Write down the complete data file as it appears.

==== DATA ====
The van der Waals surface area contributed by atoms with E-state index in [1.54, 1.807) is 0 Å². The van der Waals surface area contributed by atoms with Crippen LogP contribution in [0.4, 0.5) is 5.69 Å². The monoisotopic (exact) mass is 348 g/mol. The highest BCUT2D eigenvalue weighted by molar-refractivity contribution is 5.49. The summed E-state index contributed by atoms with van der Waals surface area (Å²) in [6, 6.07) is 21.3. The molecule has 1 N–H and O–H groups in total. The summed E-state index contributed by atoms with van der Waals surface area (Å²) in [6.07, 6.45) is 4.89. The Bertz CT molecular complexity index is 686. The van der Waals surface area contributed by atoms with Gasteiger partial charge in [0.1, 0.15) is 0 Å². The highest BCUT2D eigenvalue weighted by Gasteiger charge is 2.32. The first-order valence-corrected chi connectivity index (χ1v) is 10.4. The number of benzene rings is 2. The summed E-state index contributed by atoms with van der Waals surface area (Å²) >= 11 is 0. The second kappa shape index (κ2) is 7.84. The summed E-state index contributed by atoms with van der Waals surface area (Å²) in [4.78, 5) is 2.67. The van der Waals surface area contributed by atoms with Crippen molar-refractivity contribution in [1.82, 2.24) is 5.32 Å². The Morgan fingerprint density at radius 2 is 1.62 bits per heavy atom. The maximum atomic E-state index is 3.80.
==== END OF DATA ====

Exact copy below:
The van der Waals surface area contributed by atoms with E-state index in [1.54, 1.807) is 0 Å². The van der Waals surface area contributed by atoms with Crippen LogP contribution in [0.4, 0.5) is 5.69 Å². The monoisotopic (exact) mass is 348 g/mol. The highest BCUT2D eigenvalue weighted by molar-refractivity contribution is 5.49. The summed E-state index contributed by atoms with van der Waals surface area (Å²) in [6, 6.07) is 21.3. The molecule has 1 N–H and O–H groups in total. The summed E-state index contributed by atoms with van der Waals surface area (Å²) in [6.07, 6.45) is 4.89. The Bertz CT molecular complexity index is 686. The van der Waals surface area contributed by atoms with Gasteiger partial charge in [0.1, 0.15) is 0 Å². The highest BCUT2D eigenvalue weighted by Gasteiger charge is 2.32. The first-order valence-corrected chi connectivity index (χ1v) is 10.4. The number of benzene rings is 2. The summed E-state index contributed by atoms with van der Waals surface area (Å²) >= 11 is 0. The second kappa shape index (κ2) is 7.84. The summed E-state index contributed by atoms with van der Waals surface area (Å²) in [4.78, 5) is 2.67. The van der Waals surface area contributed by atoms with Crippen molar-refractivity contribution in [1.82, 2.24) is 5.32 Å². The Morgan fingerprint density at radius 2 is 1.62 bits per heavy atom. The maximum atomic E-state index is 3.80.